HSC stress may have students tossing and turning at night, but they are being encouraged to get a good night’s sleep.
Many studies have shown a definitive link between good sleep patterns and healthy brain function. A recent study by UNSW School of Education showed HSC stress could be alleviated with adequate sleep, exercise and relaxation time.
Sydney GP Dr Safwat Soliman said sleep is vital for human health, especially for students undertaking their HSC exams.
“Not having enough sleep at night affects people’s health, therefore, it could lead to heart palpitations, increase of blood pressure, stress, depression, anxiety, headache, obesity, drowsiness and fatigue,” he told The Newsroom.
Dr Soliman recommends students avoid coffee, tea, smoking and alcohol, which could increase your chances of becoming sleep deprived.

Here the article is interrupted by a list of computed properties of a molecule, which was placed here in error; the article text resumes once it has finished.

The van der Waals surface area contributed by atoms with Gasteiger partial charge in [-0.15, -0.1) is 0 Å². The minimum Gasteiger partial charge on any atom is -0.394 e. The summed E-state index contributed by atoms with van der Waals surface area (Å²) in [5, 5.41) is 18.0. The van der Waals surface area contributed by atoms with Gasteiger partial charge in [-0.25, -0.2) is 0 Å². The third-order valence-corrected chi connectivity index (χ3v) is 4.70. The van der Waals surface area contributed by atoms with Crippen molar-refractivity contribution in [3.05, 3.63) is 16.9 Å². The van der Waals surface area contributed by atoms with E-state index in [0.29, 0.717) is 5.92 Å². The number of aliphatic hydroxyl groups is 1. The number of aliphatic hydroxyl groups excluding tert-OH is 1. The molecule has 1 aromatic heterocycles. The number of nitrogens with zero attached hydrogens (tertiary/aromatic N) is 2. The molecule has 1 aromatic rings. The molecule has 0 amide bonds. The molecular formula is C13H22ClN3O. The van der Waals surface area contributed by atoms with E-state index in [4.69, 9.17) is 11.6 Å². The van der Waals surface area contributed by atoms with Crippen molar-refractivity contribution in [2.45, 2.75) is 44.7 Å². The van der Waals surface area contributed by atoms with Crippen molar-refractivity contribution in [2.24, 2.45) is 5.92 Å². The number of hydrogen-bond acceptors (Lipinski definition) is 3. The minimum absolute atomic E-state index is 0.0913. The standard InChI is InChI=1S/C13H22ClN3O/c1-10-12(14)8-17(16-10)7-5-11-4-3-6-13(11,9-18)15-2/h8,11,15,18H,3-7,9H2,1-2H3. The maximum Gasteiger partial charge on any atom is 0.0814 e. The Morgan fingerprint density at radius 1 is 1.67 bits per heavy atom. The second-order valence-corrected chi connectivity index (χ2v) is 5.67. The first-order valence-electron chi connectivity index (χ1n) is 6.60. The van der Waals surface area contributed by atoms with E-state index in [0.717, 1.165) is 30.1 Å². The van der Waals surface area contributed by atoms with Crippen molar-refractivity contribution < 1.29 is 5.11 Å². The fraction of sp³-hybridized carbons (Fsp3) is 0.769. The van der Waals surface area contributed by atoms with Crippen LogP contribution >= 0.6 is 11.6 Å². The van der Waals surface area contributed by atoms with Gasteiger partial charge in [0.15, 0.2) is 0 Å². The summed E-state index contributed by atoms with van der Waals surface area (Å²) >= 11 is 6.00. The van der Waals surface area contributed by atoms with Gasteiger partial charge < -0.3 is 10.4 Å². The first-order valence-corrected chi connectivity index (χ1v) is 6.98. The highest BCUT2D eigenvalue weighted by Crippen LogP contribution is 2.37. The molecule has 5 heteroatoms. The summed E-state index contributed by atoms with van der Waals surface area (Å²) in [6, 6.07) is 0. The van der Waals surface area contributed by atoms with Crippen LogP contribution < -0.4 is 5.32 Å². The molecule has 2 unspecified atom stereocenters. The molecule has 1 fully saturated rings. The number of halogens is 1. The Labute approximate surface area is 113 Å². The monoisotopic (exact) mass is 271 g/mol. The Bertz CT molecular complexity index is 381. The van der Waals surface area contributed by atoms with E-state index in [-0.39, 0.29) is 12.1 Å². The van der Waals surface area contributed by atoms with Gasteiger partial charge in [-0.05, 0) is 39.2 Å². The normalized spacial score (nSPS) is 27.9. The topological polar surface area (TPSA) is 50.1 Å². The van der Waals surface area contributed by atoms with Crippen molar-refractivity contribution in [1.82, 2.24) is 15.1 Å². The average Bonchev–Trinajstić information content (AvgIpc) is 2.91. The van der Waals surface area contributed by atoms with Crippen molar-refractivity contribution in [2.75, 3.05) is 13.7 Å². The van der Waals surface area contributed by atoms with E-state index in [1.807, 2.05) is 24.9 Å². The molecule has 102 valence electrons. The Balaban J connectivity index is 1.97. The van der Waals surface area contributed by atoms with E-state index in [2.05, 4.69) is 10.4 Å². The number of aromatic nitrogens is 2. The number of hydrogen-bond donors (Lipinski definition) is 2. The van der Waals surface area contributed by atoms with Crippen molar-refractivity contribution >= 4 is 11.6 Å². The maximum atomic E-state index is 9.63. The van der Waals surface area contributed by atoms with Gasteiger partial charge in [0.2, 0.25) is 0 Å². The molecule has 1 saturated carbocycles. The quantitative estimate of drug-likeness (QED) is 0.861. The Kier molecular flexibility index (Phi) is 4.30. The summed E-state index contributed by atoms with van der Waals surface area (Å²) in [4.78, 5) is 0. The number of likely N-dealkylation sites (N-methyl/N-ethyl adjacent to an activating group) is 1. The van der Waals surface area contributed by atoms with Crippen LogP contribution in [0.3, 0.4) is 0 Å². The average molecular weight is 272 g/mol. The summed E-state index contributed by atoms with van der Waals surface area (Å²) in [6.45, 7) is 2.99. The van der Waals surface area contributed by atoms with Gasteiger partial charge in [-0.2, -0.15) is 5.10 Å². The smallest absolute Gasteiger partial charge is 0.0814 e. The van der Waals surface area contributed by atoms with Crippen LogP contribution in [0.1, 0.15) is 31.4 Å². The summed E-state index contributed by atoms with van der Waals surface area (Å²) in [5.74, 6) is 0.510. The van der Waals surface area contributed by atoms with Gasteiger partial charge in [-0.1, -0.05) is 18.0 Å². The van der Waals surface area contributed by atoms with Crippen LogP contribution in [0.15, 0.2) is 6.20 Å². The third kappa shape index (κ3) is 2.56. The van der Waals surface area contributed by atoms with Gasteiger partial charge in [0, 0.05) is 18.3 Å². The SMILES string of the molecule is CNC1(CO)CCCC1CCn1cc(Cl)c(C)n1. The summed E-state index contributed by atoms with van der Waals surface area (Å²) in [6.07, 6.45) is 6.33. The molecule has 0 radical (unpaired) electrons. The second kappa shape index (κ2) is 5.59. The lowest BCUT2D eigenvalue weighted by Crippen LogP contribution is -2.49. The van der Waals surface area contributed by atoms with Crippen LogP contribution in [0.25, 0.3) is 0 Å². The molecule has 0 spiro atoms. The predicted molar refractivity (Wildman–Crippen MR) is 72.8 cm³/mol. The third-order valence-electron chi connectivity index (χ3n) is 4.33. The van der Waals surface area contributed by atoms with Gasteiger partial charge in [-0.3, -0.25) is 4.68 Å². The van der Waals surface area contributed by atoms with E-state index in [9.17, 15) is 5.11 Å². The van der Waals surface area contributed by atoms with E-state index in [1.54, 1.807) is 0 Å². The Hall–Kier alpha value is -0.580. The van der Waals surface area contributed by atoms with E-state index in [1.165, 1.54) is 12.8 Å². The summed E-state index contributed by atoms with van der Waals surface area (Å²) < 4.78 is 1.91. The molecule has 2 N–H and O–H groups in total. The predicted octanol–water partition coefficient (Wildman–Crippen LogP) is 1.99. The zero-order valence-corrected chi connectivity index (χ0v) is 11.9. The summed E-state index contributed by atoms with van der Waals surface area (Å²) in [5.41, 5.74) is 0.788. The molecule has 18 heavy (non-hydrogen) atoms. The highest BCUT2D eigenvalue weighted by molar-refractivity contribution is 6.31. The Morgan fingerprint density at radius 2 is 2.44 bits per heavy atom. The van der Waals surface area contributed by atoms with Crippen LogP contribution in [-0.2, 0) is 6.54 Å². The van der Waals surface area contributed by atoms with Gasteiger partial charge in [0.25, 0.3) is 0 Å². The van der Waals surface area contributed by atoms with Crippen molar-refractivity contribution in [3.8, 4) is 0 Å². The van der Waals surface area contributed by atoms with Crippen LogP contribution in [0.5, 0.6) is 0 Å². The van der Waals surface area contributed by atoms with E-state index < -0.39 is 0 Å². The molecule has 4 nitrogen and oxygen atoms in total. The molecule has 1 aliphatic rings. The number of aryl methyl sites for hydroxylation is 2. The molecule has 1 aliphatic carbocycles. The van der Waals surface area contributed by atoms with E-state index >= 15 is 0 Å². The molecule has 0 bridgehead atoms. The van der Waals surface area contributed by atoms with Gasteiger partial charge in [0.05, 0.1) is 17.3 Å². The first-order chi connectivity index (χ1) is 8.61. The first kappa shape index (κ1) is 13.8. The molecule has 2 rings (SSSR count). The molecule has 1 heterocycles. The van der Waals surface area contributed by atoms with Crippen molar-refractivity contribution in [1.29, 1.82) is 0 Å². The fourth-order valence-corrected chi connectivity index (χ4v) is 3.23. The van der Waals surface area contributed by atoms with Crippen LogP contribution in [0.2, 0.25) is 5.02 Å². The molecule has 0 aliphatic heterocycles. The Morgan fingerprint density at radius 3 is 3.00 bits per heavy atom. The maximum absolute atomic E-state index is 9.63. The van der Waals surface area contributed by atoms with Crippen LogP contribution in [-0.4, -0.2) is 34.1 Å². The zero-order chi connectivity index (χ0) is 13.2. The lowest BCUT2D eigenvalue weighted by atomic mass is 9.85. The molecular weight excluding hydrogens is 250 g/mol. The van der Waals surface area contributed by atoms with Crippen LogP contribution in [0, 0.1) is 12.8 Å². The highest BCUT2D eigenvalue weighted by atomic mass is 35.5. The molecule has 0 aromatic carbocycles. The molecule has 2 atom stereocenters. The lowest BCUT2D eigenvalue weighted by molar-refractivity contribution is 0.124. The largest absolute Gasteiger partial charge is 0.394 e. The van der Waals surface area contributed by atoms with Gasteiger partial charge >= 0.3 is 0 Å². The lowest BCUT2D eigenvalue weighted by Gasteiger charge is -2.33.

“A way of preventing sleep deprivation can also be done (sic) by exercising regularly and having at least eight hours of sleep each day,” he said.
Some students were relying on energy drinks packed with caffeine to increase alertness during stressful periods, and there were concerns that others were turning to prescription medications like Adderall to keep them awake.
Western Sydney counsellor Jeanette Charman told The Newsroom that struggling with sleep was a common occurrence in HSC students. She said the high pressure from teachers and parents had left students struggling to cope.
“Students are pressured into studying and receiving high marks but do not get enough support,” she said.
“They (teachers and parents) focus on the outcome of the result rather then giving students preparation tips.”
HSC student Carlton Paske, 16, says chronic sleeplessness has been affecting his ability to focus in class and his ability to perform his normal daily routines.
“The HSC is very stressful because you keep thinking, ‘What if I fail?'”
The HSC exams started on Monday and will continue through to early November.
For tips on managing exam stress see the NSW Education Department website. – Soheir Adas
Top photo by Ben Atkinson-James